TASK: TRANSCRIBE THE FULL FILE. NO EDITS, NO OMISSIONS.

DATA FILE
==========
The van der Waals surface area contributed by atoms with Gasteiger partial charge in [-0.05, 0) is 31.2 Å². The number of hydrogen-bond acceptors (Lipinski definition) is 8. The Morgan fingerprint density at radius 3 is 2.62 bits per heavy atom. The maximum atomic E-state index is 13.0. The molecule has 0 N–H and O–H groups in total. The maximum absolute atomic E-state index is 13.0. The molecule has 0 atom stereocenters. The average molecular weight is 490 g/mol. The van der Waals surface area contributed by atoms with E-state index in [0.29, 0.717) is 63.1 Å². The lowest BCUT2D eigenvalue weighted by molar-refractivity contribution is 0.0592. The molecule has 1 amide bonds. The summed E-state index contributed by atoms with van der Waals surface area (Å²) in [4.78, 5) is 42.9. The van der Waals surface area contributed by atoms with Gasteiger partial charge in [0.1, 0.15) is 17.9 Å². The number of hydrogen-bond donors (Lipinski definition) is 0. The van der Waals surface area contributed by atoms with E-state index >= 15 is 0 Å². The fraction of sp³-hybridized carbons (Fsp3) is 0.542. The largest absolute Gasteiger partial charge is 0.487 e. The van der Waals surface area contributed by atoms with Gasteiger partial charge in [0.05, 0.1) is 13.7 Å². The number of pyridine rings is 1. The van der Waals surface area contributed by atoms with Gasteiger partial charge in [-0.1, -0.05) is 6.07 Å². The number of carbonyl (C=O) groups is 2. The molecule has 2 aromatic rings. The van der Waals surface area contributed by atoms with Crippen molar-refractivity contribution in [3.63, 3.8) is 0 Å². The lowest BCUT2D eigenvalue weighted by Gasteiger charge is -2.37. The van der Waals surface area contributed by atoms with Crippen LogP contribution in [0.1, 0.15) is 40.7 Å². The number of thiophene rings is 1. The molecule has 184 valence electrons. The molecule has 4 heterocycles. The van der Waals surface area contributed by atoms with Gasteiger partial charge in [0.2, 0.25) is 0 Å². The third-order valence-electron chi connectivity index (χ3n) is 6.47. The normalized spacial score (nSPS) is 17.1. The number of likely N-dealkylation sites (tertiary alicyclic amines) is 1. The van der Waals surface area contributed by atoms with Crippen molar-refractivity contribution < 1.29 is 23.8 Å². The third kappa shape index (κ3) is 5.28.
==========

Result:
The van der Waals surface area contributed by atoms with Gasteiger partial charge in [-0.05, 0) is 31.2 Å². The number of hydrogen-bond acceptors (Lipinski definition) is 8. The Morgan fingerprint density at radius 3 is 2.62 bits per heavy atom. The maximum atomic E-state index is 13.0. The molecule has 0 N–H and O–H groups in total. The maximum absolute atomic E-state index is 13.0. The molecule has 0 atom stereocenters. The average molecular weight is 490 g/mol. The van der Waals surface area contributed by atoms with E-state index in [0.29, 0.717) is 63.1 Å². The lowest BCUT2D eigenvalue weighted by molar-refractivity contribution is 0.0592. The molecule has 1 amide bonds. The summed E-state index contributed by atoms with van der Waals surface area (Å²) in [4.78, 5) is 42.9. The van der Waals surface area contributed by atoms with Gasteiger partial charge in [0.1, 0.15) is 17.9 Å². The number of hydrogen-bond donors (Lipinski definition) is 0. The van der Waals surface area contributed by atoms with E-state index >= 15 is 0 Å². The fraction of sp³-hybridized carbons (Fsp3) is 0.542. The largest absolute Gasteiger partial charge is 0.487 e. The van der Waals surface area contributed by atoms with Gasteiger partial charge in [0.05, 0.1) is 13.7 Å². The number of pyridine rings is 1. The van der Waals surface area contributed by atoms with Gasteiger partial charge in [-0.1, -0.05) is 6.07 Å². The number of carbonyl (C=O) groups is 2. The molecule has 2 aromatic rings. The van der Waals surface area contributed by atoms with Crippen molar-refractivity contribution in [3.63, 3.8) is 0 Å². The lowest BCUT2D eigenvalue weighted by Gasteiger charge is -2.37. The van der Waals surface area contributed by atoms with Crippen LogP contribution in [0.1, 0.15) is 40.7 Å². The number of thiophene rings is 1. The molecule has 184 valence electrons. The molecule has 4 heterocycles. The van der Waals surface area contributed by atoms with Gasteiger partial charge in [0.2, 0.25) is 0 Å². The third-order valence-electron chi connectivity index (χ3n) is 6.47. The normalized spacial score (nSPS) is 17.1. The number of likely N-dealkylation sites (tertiary alicyclic amines) is 1. The van der Waals surface area contributed by atoms with Crippen molar-refractivity contribution < 1.29 is 23.8 Å². The third kappa shape index (κ3) is 5.28.